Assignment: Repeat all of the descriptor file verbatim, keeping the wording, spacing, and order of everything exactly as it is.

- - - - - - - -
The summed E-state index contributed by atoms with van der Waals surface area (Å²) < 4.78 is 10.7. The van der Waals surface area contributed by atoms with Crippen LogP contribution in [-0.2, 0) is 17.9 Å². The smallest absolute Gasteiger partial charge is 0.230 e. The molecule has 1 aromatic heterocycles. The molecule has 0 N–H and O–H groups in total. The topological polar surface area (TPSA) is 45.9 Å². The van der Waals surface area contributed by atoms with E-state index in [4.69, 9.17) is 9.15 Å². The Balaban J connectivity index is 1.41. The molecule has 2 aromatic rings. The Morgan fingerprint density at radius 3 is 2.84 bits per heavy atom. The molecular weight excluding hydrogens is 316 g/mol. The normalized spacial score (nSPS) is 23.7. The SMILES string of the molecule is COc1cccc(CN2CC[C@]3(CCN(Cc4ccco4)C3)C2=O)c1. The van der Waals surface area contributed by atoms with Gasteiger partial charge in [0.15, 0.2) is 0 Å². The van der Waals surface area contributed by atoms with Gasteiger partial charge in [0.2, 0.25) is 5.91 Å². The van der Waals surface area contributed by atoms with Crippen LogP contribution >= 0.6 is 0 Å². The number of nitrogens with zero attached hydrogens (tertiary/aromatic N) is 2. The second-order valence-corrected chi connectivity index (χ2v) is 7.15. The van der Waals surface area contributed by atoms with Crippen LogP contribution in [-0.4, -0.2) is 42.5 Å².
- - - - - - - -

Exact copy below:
The summed E-state index contributed by atoms with van der Waals surface area (Å²) < 4.78 is 10.7. The van der Waals surface area contributed by atoms with Crippen LogP contribution in [-0.2, 0) is 17.9 Å². The smallest absolute Gasteiger partial charge is 0.230 e. The molecule has 1 aromatic heterocycles. The molecule has 0 N–H and O–H groups in total. The topological polar surface area (TPSA) is 45.9 Å². The van der Waals surface area contributed by atoms with E-state index in [4.69, 9.17) is 9.15 Å². The Balaban J connectivity index is 1.41. The molecule has 2 aromatic rings. The Morgan fingerprint density at radius 3 is 2.84 bits per heavy atom. The molecular weight excluding hydrogens is 316 g/mol. The normalized spacial score (nSPS) is 23.7. The SMILES string of the molecule is COc1cccc(CN2CC[C@]3(CCN(Cc4ccco4)C3)C2=O)c1. The van der Waals surface area contributed by atoms with Gasteiger partial charge in [0.15, 0.2) is 0 Å². The van der Waals surface area contributed by atoms with Gasteiger partial charge in [0.2, 0.25) is 5.91 Å². The van der Waals surface area contributed by atoms with Crippen LogP contribution >= 0.6 is 0 Å². The number of nitrogens with zero attached hydrogens (tertiary/aromatic N) is 2. The second-order valence-corrected chi connectivity index (χ2v) is 7.15. The van der Waals surface area contributed by atoms with Crippen LogP contribution in [-0.4, -0.2) is 42.5 Å².